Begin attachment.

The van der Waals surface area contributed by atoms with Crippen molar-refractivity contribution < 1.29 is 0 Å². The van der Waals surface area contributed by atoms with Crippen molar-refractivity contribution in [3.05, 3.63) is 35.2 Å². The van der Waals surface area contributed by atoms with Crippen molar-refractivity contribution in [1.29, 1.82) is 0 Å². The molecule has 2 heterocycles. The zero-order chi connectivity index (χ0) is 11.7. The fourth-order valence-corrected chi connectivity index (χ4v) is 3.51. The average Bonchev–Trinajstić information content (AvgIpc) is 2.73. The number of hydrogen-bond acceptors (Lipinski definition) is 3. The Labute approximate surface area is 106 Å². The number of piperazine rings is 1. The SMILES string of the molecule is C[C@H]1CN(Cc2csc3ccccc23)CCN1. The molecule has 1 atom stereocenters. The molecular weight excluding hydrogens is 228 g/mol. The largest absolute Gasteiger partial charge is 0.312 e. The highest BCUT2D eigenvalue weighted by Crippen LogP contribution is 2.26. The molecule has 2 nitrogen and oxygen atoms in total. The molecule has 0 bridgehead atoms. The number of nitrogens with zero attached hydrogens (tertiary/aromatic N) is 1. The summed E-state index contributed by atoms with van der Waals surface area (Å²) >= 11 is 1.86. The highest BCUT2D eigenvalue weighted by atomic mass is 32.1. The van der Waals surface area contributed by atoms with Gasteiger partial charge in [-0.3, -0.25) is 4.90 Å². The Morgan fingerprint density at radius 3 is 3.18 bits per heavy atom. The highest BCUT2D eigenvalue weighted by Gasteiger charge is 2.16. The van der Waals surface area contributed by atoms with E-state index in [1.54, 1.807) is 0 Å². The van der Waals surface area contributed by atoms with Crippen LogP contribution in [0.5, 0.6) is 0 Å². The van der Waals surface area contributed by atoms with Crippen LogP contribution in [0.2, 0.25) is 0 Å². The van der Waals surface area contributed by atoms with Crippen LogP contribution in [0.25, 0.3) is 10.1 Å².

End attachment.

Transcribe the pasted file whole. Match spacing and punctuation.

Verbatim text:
The van der Waals surface area contributed by atoms with Crippen molar-refractivity contribution < 1.29 is 0 Å². The van der Waals surface area contributed by atoms with Crippen molar-refractivity contribution in [3.05, 3.63) is 35.2 Å². The van der Waals surface area contributed by atoms with Crippen molar-refractivity contribution in [1.29, 1.82) is 0 Å². The molecule has 2 heterocycles. The zero-order chi connectivity index (χ0) is 11.7. The fourth-order valence-corrected chi connectivity index (χ4v) is 3.51. The average Bonchev–Trinajstić information content (AvgIpc) is 2.73. The number of hydrogen-bond acceptors (Lipinski definition) is 3. The Labute approximate surface area is 106 Å². The number of piperazine rings is 1. The SMILES string of the molecule is C[C@H]1CN(Cc2csc3ccccc23)CCN1. The molecule has 1 atom stereocenters. The molecular weight excluding hydrogens is 228 g/mol. The largest absolute Gasteiger partial charge is 0.312 e. The highest BCUT2D eigenvalue weighted by Crippen LogP contribution is 2.26. The molecule has 2 nitrogen and oxygen atoms in total. The molecule has 0 bridgehead atoms. The number of nitrogens with zero attached hydrogens (tertiary/aromatic N) is 1. The summed E-state index contributed by atoms with van der Waals surface area (Å²) >= 11 is 1.86. The highest BCUT2D eigenvalue weighted by atomic mass is 32.1. The van der Waals surface area contributed by atoms with Gasteiger partial charge in [-0.3, -0.25) is 4.90 Å². The Morgan fingerprint density at radius 3 is 3.18 bits per heavy atom. The highest BCUT2D eigenvalue weighted by Gasteiger charge is 2.16. The van der Waals surface area contributed by atoms with E-state index in [1.54, 1.807) is 0 Å². The van der Waals surface area contributed by atoms with Crippen LogP contribution in [0.5, 0.6) is 0 Å². The van der Waals surface area contributed by atoms with Crippen LogP contribution in [0.2, 0.25) is 0 Å². The van der Waals surface area contributed by atoms with Crippen LogP contribution in [0.25, 0.3) is 10.1 Å².